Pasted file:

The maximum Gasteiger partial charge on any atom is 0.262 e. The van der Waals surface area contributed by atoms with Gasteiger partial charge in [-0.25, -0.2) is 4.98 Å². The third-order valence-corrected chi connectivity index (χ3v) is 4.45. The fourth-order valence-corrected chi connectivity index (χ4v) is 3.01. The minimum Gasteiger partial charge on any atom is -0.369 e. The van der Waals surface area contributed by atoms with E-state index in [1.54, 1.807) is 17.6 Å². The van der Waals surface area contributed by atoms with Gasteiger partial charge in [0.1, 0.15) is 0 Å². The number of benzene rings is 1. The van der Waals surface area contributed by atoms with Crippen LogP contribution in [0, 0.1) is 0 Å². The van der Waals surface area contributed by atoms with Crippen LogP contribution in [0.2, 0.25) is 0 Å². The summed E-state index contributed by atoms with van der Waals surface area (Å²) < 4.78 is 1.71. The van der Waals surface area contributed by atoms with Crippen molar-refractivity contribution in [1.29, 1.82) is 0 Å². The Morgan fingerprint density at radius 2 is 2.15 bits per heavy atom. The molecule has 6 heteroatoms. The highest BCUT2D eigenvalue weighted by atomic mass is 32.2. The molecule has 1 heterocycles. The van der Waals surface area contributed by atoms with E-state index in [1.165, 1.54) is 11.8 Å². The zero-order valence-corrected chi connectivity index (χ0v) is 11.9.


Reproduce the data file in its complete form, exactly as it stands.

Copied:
The maximum Gasteiger partial charge on any atom is 0.262 e. The van der Waals surface area contributed by atoms with Gasteiger partial charge in [-0.25, -0.2) is 4.98 Å². The third-order valence-corrected chi connectivity index (χ3v) is 4.45. The fourth-order valence-corrected chi connectivity index (χ4v) is 3.01. The minimum Gasteiger partial charge on any atom is -0.369 e. The van der Waals surface area contributed by atoms with E-state index in [1.54, 1.807) is 17.6 Å². The van der Waals surface area contributed by atoms with Gasteiger partial charge in [0.1, 0.15) is 0 Å². The number of benzene rings is 1. The van der Waals surface area contributed by atoms with Crippen LogP contribution in [0, 0.1) is 0 Å². The van der Waals surface area contributed by atoms with Crippen LogP contribution in [0.2, 0.25) is 0 Å². The summed E-state index contributed by atoms with van der Waals surface area (Å²) < 4.78 is 1.71. The van der Waals surface area contributed by atoms with Crippen molar-refractivity contribution in [1.29, 1.82) is 0 Å². The Morgan fingerprint density at radius 2 is 2.15 bits per heavy atom. The molecule has 6 heteroatoms. The highest BCUT2D eigenvalue weighted by atomic mass is 32.2. The molecule has 1 heterocycles. The van der Waals surface area contributed by atoms with E-state index in [1.165, 1.54) is 11.8 Å². The zero-order valence-corrected chi connectivity index (χ0v) is 11.9.